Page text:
A strict three-tiered plan to help officials identify and contact unregistered motor carriers has been approved by the Unified Carrier Registration Plan’s Board of Directors. The 44,000 motor carriers that have still yet to register with this new plan have either been issued penalties for previous violations or have failed to pay outstanding fees.
The UCR Plan was implemented by Congress in 2005, which includes 41 participating states that have agreed to be part of the plan collecting fees from leasing companies, private carriers of property, motor carriers, freight forwarders, and brokers. For these participating states, the agreement also allows for the allocation of more than $100 million in safety enforcement program funds each year.
“Our motor carrier registration percentages from non-participating states historically lag well behind those of participating states for various reasons,” explained the UCR Plan’s executive director, Avelino Gutierrez. “First, since non-participating states do not register their own UCR-eligible motor carriers for UCR, the non-participating motor carrier will not be actively solicited to register for UCR by anyone in their state. Second, few non-participating states enforce UCR roadside, which is certainly another effective method of getting motor carriers to register on their own.”
Additionally, if non-participating states have domiciled motor carriers that have Department of Transportation numbers, those carriers must still register and pay the related fees. According to Gutierrez, the nine non-participating states have around 35,000 unregistered carriers themselves. The categories of carriers required to pay UCR fees do not include private carriers of passengers, although Mexico- and Canada-based carriers operating within the United States are in fact otherwise subject to the UCR plan agreement.
The current nine states not participating in the UCR program are: Arizona, Florida, Hawaii, Maryland, Nevada, New Jersey, Oregon, Vermont, Wyoming, and the District of Columbia.
Commercial Motor Vehicle Alliance roadside inspectors have been checking the UCR registrations of carriers within participating states since 2013. Registration fees also align with the number of trucks within a carrier’s fleet–carriers with a fleet of over 1,000 need to pay $56,977 in annual fees, whereas carriers with only two trucks must pay $59 each year.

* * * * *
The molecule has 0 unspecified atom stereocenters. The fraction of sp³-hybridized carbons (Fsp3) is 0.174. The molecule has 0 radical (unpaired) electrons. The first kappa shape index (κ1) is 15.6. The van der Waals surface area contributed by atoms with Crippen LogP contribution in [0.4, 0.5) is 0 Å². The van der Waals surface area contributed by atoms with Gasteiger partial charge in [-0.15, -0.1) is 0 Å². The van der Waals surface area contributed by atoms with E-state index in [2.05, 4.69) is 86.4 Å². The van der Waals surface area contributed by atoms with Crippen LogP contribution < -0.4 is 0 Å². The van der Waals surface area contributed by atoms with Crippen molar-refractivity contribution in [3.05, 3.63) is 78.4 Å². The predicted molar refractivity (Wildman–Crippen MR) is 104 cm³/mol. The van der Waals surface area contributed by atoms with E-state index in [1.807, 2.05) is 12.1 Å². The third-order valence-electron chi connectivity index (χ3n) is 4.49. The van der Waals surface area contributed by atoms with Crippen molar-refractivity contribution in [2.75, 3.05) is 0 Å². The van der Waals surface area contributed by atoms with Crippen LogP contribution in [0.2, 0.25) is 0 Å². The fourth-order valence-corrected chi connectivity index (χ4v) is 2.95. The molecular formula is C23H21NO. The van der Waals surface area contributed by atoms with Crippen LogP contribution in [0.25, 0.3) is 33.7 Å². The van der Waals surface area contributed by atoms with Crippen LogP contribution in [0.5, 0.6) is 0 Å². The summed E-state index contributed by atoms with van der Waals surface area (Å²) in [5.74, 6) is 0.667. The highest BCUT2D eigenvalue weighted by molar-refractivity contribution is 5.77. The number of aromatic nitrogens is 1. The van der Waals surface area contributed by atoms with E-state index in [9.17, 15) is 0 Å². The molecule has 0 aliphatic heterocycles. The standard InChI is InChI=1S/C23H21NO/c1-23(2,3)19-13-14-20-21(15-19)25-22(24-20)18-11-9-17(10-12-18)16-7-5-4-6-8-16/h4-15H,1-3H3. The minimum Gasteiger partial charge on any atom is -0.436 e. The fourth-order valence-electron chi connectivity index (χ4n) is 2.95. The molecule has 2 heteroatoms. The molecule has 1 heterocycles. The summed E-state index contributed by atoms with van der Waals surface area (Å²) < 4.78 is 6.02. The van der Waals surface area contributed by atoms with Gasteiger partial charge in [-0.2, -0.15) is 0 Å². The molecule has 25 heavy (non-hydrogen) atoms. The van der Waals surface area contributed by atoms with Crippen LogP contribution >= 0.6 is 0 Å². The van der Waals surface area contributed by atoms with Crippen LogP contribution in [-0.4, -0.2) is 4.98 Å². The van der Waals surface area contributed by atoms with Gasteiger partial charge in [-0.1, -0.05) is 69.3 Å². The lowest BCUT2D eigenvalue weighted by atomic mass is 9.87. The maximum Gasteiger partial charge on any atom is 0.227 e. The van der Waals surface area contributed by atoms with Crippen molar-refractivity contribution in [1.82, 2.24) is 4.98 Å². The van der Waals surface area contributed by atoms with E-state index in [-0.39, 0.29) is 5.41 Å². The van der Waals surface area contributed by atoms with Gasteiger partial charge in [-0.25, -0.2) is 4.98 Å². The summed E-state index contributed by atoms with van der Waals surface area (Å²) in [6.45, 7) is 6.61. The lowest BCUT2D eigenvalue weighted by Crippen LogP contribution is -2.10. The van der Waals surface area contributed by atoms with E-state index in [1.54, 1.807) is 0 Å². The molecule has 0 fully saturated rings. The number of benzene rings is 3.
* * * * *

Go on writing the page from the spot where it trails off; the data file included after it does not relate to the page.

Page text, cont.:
“We agree that great headway can be made if we contact those carriers in this pilot and attempt to register them,” Gutierrez explained. “So, the plan is to have one contractor full-time equivalent contact the motor carriers–about 50 a day–starting with those with the highest number of power units and moving to those with lower numbers of power units, to be more efficient in our return.”
A pilot project is in the works that would aim to help officials more easily contact motor carriers reporting a number of power units that is in contradiction with the number that is declared in their Federal Motor Carrier Safety Administration form (MCS-150), which mandates brokers or carriers accurately define all aspects of their operations. However, three other pilots are the main focus of the UCR plan at this time, and none of these pilots would be geared toward freight forwarders or brokers.
All of these potential pilots will likely “be the first step of the board in taking action on the enforcement side of the registration equation,” Gutierrez added.
According to Gutierrez, the first pilot will focus upon raising nearly $450,000 in collections from just 20% of carriers that will be contacted–a violation that will likely cost around $85,000 for each contractor.
The next pilot estimates that more than 5,600 new carriers entering the industry in non-participating states have failed to register, although many of them may not yet understand that this kind of registration is indeed necessary. Collections from these failures to register will likely bring in around $383,000, Gutierrez estimates.
Thirdly, the next pilot will focus upon other motor carriers who have already been cited for failing to register. With 1,800 of these kinds of violations having already been issued in 2021, the UCR Plan estimates that around 3,500 total motor carriers may be in violation of registering by December.